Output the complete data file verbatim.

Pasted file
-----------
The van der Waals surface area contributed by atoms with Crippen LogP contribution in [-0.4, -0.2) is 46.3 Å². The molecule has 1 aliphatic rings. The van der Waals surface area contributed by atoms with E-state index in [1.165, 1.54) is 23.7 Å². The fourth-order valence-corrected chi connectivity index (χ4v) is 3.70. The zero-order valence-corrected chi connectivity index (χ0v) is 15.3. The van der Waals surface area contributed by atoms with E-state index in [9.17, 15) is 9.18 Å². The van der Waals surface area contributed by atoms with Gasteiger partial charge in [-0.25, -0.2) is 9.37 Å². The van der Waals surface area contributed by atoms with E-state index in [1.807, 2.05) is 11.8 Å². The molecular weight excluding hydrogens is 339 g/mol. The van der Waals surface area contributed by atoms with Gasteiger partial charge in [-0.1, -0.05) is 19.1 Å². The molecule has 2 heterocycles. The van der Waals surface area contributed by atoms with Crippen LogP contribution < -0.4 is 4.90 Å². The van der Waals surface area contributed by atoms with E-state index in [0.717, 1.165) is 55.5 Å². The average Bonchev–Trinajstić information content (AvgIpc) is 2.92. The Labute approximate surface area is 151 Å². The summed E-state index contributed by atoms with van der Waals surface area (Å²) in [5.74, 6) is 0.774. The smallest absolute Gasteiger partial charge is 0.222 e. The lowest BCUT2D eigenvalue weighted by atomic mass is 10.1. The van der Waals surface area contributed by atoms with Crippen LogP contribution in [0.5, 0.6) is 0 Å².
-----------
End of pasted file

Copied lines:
The van der Waals surface area contributed by atoms with Crippen LogP contribution in [-0.4, -0.2) is 46.3 Å². The molecule has 1 aliphatic rings. The van der Waals surface area contributed by atoms with E-state index in [1.165, 1.54) is 23.7 Å². The fourth-order valence-corrected chi connectivity index (χ4v) is 3.70. The zero-order valence-corrected chi connectivity index (χ0v) is 15.3. The van der Waals surface area contributed by atoms with E-state index in [9.17, 15) is 9.18 Å². The van der Waals surface area contributed by atoms with Gasteiger partial charge in [-0.25, -0.2) is 9.37 Å². The van der Waals surface area contributed by atoms with E-state index in [1.807, 2.05) is 11.8 Å². The molecular weight excluding hydrogens is 339 g/mol. The van der Waals surface area contributed by atoms with Gasteiger partial charge in [-0.1, -0.05) is 19.1 Å². The molecule has 2 heterocycles. The van der Waals surface area contributed by atoms with Crippen LogP contribution < -0.4 is 4.90 Å². The van der Waals surface area contributed by atoms with E-state index in [0.717, 1.165) is 55.5 Å². The average Bonchev–Trinajstić information content (AvgIpc) is 2.92. The Labute approximate surface area is 151 Å². The summed E-state index contributed by atoms with van der Waals surface area (Å²) in [5.74, 6) is 0.774. The smallest absolute Gasteiger partial charge is 0.222 e. The lowest BCUT2D eigenvalue weighted by atomic mass is 10.1. The van der Waals surface area contributed by atoms with Crippen LogP contribution in [0.5, 0.6) is 0 Å².